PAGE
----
Social interaction and psychological pathways to political engagement and extremism

Thomas, Emma F., McGarty, Craig and Louis, Winnifred (2014) Social interaction and psychological pathways to political engagement and extremism. European Journal of Social Psychology, 44 1: 15-22. doi:10.1002/ejsp.1988


Author Thomas, Emma F.
McGarty, Craig
Louis, Winnifred
Title Social interaction and psychological pathways to political engagement and extremism
Journal name European Journal of Social Psychology   Check publisher's open access policy
ISSN 0046-2772
1099-0992
Publication date 2014-01-01
Year available 2013
Sub-type Article (original research)
DOI 10.1002/ejsp.1988
Open Access Status Not yet assessed
Volume 44
Issue 1
Start page 15
End page 22
Total pages 8
Place of publication Chichester, West Sussex, United Kingdom
Publisher John Wiley & Sons
Language eng
Abstract Although psychology has recently witnessed a burgeoning interest in the predictors of social and political action generally, little research has considered the psychological mechanisms by which people come to choose extreme or radical forms of action. How and why do groups come to favor radical or extreme solutions (radicalization) over conventional political pathways (politicization)? Theory in both political science and psychology suggests that social interaction plays an important role, but this has never been demonstrated experimentally. Results (N=114) show that social interaction can lead to both politicized and radicalized solutions but that radicalization rests on the perception that extreme action is legitimate. The findings provide the first experimental analog of the group-based dynamics that underpin political engagement and political extremism.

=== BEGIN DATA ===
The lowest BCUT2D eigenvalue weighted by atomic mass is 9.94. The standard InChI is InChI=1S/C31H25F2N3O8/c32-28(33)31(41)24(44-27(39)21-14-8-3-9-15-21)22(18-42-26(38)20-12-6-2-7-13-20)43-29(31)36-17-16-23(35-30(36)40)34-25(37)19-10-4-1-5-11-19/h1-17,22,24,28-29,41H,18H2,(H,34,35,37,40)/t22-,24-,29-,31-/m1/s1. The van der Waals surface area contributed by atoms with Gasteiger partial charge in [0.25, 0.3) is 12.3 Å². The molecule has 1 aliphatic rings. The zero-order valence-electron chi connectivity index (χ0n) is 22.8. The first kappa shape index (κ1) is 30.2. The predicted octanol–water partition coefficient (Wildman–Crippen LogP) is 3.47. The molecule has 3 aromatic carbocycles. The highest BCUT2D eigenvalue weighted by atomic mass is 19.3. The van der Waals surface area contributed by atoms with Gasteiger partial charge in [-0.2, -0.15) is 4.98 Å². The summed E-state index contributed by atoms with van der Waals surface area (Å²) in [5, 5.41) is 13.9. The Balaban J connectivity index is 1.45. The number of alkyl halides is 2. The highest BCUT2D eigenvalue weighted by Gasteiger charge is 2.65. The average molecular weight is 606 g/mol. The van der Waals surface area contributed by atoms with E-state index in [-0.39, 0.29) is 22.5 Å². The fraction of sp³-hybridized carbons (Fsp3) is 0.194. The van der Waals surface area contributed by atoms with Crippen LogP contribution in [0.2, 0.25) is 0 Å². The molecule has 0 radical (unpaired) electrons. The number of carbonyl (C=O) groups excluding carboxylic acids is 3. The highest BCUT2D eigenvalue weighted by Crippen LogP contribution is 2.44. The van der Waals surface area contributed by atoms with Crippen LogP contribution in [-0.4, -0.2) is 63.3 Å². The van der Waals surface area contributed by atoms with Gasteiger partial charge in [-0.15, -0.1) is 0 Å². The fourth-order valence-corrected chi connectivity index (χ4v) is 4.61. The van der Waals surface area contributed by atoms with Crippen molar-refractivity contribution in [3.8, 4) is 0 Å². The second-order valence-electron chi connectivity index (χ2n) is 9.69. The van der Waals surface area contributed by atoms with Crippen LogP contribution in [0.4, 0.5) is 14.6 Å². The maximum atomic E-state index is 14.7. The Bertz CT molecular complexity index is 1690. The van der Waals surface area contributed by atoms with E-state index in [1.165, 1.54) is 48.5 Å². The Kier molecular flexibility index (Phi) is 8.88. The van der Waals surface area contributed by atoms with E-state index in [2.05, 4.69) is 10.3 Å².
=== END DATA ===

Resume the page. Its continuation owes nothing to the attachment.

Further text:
Keyword Psychology, Social
Psychology
PSYCHOLOGY, SOCIAL
Q-Index Code C1
Q-Index Status Confirmed Code
Institutional Status UQ

Document type: Journal Article
Sub-type: Article (original research)
Collections: Official 2014 Collection
School of Psychology Publications
 
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